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PhD Proposal: Detecting Fine-Grained Semantic Divergences to Improve Translation Understanding Across Languages
Eleftheria Briakou
Friday, May 20, 2022, 1:00-3:00 pm Calendar
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One of the core goals of natural language processing (NLP) is to develop computational representations and methods to compare and contrast text meaning across languages. Such methods are essential to many NLP tasks, such as question answering and information retrieval. One of the limitations of those methods is the lack of sensitivity to detecting fine-grained semantic divergences, i.e., fine meaning differences in sentences that overlap in content. Yet, such differences abound even in parallel texts, i.e., texts in two different languages that are typically perceived as exact translations of each other. Detecting such fine-grained semantic divergences across languages matters for machine translation systems, as they yield challenging training samples, and for humans, who can benefit from a nuanced understanding of the source.

In this proposal, we focus on detecting fine-grained semantic divergences in parallel texts to improve machine and human translation understanding. In the first piece of completed work, we start by providing empirical evidence that such small meaning differences exist and can be reliably annotated both at a sentence and at a sub-sentential level. Then, we show that they can be automatically detected by fine-tuning large pre-trained language models without supervision by learning to rank synthetic divergences of varying granularity. In our second piece of completed work, we turn to analyzing the impact of fine-grained divergences on Neural Machine Translation (NMT) training and show that they negatively impact several aspects of NMT outputs, e.g., translation quality and confidence. Based on these findings, we propose two orthogonal approaches to mitigating the negative impact of divergences and improve machine translation quality: first, we introduce a divergent-aware NMT framework that models divergences at training time; second, we propose generation-based approaches for revising divergences in mined parallel texts to make the corresponding references more equivalent in meaning.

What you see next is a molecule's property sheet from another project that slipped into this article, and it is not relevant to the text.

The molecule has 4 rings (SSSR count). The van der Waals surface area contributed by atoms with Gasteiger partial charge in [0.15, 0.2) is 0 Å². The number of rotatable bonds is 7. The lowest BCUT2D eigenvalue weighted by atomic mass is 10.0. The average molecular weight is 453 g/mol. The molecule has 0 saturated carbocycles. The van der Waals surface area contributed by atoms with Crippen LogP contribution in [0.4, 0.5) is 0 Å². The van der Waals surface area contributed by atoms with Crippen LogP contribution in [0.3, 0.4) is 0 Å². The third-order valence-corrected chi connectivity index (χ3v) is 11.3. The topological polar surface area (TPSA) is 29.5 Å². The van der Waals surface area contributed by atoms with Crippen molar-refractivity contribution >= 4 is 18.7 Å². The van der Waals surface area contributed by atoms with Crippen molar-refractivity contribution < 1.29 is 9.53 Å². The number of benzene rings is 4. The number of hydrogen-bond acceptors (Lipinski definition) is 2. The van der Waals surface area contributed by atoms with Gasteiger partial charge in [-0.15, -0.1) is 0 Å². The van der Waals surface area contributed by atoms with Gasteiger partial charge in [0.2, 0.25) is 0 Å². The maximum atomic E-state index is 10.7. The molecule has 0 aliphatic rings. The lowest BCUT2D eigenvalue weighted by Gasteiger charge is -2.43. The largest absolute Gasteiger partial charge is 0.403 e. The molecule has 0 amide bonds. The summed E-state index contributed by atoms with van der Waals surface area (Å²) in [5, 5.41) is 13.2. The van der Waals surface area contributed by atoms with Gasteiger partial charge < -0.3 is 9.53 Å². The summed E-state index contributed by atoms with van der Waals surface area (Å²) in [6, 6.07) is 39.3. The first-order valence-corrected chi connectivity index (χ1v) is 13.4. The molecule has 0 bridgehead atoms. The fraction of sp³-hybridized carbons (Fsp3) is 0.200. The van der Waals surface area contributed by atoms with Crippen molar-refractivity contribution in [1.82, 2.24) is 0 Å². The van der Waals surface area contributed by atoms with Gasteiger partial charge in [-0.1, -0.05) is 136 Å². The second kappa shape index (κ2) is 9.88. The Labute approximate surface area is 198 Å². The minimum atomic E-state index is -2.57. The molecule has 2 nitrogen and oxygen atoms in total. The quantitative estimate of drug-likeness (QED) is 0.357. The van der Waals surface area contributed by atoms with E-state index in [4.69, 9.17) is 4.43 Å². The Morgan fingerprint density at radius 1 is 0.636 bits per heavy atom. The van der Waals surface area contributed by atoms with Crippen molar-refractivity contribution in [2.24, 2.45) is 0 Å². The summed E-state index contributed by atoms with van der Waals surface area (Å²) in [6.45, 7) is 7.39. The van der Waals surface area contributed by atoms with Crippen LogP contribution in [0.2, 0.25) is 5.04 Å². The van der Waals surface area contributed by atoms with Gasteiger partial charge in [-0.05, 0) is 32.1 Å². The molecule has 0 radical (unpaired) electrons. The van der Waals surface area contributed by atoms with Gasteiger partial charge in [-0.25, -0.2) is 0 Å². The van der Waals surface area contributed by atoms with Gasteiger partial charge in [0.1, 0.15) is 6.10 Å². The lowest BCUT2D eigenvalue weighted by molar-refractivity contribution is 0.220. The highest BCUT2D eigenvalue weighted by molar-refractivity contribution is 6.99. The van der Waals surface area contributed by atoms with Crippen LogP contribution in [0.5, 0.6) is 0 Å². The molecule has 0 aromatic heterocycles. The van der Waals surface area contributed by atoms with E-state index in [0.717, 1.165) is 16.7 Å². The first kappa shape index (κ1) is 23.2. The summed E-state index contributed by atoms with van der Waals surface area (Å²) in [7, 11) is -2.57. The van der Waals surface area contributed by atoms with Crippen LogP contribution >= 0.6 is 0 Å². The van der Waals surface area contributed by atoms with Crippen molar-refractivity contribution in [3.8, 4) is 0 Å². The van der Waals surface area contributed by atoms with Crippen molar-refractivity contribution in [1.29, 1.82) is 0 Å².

Having observed how subtle meaning differences in parallel texts impact downstream applications (i.e., NMT), in our first proposed work, we now ask how divergence detection can be used by humans directly. We propose to extend our current divergence detection methods to explaining the nature of divergences. Our approach will not only point to specific divergent segments within parallel texts, but also augment them with information external to the input (e.g., translated segment is more specific than the original) that indicates not only whether but also how two texts differ. The success of our approach will be quantified both automatically—via comparing the explanations with gold-standard annotations—and via a user study that tests whether explanations help humans understand translations better.

Examining Committee:
Department Representative:
Dr. Marine Carpuat    
Dr. Leo Zhicheng Liu    
Dr. Philip Resnik     
Dr. Hal Daumé III    
Dr. Luke Zettlemoyer (Univ of WA)     

Eleftheria is a fourth-year Ph.D. student in the Department of Computer Science at the University of Maryland, College Park. She is a member of the CLIP lab advised by Marine Carpuat. Eleftheria's research interests are in Multilingual Natural Language Processing (NLP) and machine learning. Her recent work focuses on detecting differences in meaning across languages to improve human and machine translation understanding.

Previously, she was a Research Intern at Facebook AI mentored by Marjan Ghazvininejad during Summer 2021 and at Dataminr mentored by Joel Tetreault during Summer 2020.

This talk is organized by Tom Hurst